The Greatest Race

The greatest race? Sunday’s edition could be a dud, an ode to the siesta but no matter what happens no other race is embraced by the locals as much as the Tour of Flanders. This is a sporting event like no other, a socio-cultural phenomenon that no other one day race can touch.

The crowds line the road, the weather looks grim, those Lion of Flanders blow perpendicular to the route. It could be any edition of the Tour of Flanders but it’s a photo of the finish at the 1952 edition as featured in L’Equipe yesterday as they look at Roger Decock’s win, the oldest living winner of the race. The Tour of Flanders has long been a popular race and more than ever it’s become central to this region of Belgium.

It’s hard to pin down the cause of cycling’s popularity in Flanders. Across Europe industrialisation in the late 19th century meant workers started travelling to work in a factory or the fields by bicycle and this led to a culture of cycling at the weekend and those with a competitive nature took up racing and you can correlate industrial areas with the sport sometimes but Flanders didn’t have a particular industrial boom, if anything Wallonia had the big factories thanks to steelworks, canals and river barges although the hilly terrain is less suited to a cycle commute. It could simply be that success breeds success and the presence of the sport sparks curiosity. Just as you’ve landed on a cycling blog here to add to your enjoyment of the sport, millions in Belgium see the race and talk about it and so it becomes a point of interest, add some local winners and the legend grows.

Today it’s perfectly possible to hear people in a bar, at a bus stop or elsewhere debating the contenders and pretenders for the classics as well as reviewing tactics and acres of newsprint is dedicated to Etixx-Quickstep’s quest for a big win. This is special, the equivalent conversations in Italy or France don’t seem to happen as much when the Giro or Tour occur.

Belgium bookmakers bike race

A race is more than a pack of riders charging across the landscape. There are food stands, giant screen TVs and bookmakers arrive with their blackboards to chalk up the odds. All the classics are live on TV, no need for a subscription, pay-per-view or a pirate internet feed thanks to a law that decrees they’re shown for free to all. There’s a list of all the sporting events (PDF)  that must be shown free across the European Union and Belgium’s list is the longest thanks to an extensive collection of cycling events.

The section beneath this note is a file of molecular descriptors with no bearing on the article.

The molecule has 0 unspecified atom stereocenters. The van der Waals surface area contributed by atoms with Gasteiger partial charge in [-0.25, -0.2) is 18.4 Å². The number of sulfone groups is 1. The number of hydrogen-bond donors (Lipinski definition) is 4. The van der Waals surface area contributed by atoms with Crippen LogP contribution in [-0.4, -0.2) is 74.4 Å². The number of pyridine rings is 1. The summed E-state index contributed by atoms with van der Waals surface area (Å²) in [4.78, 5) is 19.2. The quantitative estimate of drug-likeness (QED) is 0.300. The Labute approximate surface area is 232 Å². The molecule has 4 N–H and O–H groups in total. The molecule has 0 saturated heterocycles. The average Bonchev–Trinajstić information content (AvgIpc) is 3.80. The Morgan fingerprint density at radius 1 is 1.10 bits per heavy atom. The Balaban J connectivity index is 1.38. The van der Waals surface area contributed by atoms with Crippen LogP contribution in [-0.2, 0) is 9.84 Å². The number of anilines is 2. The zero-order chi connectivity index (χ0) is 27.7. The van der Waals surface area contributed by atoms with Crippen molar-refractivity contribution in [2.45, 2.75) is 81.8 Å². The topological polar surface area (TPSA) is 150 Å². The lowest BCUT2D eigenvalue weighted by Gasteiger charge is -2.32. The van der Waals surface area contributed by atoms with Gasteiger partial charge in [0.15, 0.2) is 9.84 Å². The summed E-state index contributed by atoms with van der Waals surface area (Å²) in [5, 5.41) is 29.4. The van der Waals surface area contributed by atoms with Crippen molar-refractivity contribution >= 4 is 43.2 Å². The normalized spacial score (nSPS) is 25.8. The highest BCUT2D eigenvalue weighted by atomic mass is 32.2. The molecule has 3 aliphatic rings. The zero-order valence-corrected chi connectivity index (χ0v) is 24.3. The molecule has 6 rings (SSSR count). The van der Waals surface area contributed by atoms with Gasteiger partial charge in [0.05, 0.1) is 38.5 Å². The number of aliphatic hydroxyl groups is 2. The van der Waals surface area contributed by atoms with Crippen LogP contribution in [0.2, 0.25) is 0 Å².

TV matters and the race has changed to suit the camera more than the newspaper. Whereas once the Ronde had just a few climbs today it’s got 18 ascensions if we include the multiple use of the Oude Kwaremont and Paterberg. This creates more drama rather than the way we’d read about the race. As a consequence the race attracts bumper audiences, the stats say it has a market share of of 75% (superior to the Superbowl in the US or the Melbourne Cup in Australia).

Comparisons with Paris-Roubaix are inevitable. The French race has also incorporated more and more cobbled tracks to build its legend. The pavé are wilder and on sporting terms the race is more brutal and less suited to tactical finesse. There’s a beauty to it all but it’s fleeting, the Nord area of France has this one big classic and several other major pro races during the year but it’s not the same, the pro cycling circus arrives in France just once for Roubaix. By contrast the Tour of Flanders tops off Gent-Wevelgem, the E3, the Omloop Het Nieuwsblad and all the others that mean the sport tours Flanders for six weeks.

We can also compare it to the Tour de France. Three weeks of France in the glory of summer and one afternoon during Belgium’s muddy emergence into spring may not have a lot in common at first sight but both races reach into a national psyche. Most of the population of the respective host nations will have stood beside the road to watch each race, often in childhood, creating memories that last. This gives the races what sociologists call “cultural capital” and in turn the crowds make the race more of a phenomenon which brings out more people.

The Flags of Belgium
Spot the unofficial flag: Belgium, Flanders, Vlaamse Beweging, Wallonia